When somebody tells me they've created a great new cocktail, I don't expect much. It's no different than when someone claims to have the best mechanic for a car you drive, or the perfect partner for an unmarried friend. I nod, smile, and think to myself "What are the chances of that?" Maybe that speaks to my cynicism, or maybe I just haven't known the right bartenders.
When Cary Kappel, a proprietor of the New York City bar 151 Rivington, told me he had created a signature cocktail for the establishment, I did my usual nod and smile. Then he handed me an up glass chilled by the cloudy looking liquid it held: a mixture of Jameson and Cointreau, with orange bitters and a splash of soda. It had that warm whiskey bite, tempered by a perfectly balanced hint of citrus. I was a fan from the beginning. And it was the beginning: The drink was so new it didn't even have a name.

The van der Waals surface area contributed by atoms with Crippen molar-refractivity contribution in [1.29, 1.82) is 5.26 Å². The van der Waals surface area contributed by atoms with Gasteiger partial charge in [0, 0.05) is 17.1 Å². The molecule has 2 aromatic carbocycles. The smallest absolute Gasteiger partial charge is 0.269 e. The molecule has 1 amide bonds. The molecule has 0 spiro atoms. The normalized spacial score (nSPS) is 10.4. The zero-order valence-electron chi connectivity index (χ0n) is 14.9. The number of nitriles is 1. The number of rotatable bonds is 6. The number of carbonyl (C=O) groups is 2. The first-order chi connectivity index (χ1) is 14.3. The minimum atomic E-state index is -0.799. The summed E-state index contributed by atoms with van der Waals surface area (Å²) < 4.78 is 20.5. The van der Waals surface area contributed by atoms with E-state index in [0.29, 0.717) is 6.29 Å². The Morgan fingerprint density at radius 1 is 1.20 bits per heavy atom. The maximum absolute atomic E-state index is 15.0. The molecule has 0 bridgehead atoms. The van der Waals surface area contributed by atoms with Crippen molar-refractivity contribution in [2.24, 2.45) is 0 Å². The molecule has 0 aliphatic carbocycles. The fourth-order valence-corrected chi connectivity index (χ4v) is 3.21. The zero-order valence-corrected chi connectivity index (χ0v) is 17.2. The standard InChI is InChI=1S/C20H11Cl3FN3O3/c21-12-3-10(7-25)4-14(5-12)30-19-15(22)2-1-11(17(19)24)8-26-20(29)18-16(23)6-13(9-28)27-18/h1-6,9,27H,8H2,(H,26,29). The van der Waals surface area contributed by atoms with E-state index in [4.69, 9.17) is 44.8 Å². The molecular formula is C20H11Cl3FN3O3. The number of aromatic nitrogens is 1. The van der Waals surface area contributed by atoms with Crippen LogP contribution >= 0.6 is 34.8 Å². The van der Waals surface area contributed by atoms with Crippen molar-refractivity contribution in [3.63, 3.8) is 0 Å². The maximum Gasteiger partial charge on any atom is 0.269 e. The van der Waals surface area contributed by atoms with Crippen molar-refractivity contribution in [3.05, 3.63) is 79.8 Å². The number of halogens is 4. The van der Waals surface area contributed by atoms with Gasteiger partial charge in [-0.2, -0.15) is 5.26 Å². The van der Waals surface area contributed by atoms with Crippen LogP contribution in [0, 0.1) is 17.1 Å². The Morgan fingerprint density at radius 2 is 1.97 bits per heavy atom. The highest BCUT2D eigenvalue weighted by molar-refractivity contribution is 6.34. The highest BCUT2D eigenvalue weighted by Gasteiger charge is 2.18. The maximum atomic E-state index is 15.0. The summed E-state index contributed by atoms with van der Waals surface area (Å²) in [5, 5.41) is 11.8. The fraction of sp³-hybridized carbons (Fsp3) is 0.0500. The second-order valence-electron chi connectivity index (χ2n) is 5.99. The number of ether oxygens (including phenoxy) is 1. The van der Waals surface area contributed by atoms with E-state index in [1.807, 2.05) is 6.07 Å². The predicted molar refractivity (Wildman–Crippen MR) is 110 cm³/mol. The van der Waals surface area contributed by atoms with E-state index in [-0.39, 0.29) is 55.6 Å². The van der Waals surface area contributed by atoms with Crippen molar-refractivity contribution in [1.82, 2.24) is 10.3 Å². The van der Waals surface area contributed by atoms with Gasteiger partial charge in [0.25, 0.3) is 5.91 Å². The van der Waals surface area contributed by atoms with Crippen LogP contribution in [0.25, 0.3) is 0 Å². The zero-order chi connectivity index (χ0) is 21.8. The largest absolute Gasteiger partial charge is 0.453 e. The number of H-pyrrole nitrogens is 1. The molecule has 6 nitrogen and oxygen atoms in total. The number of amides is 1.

Since then, the drink was named — and gave rise to a warm-weather version. The barley-based Jameson is a perfect base for the chilly months, but the summer edition of this cocktail is anchored by wheat whiskey, which has a cooler touch, and is served in a tall glass over crushed ice to help it stay chilled. It also calls for a bit less Cointreau. The resulting cocktail is the same, but different: it's true to the flavor of the original, yet it's more refreshing; rather than hitting you in a wave, it delivers a spark of warmth that makes you wish the season would linger.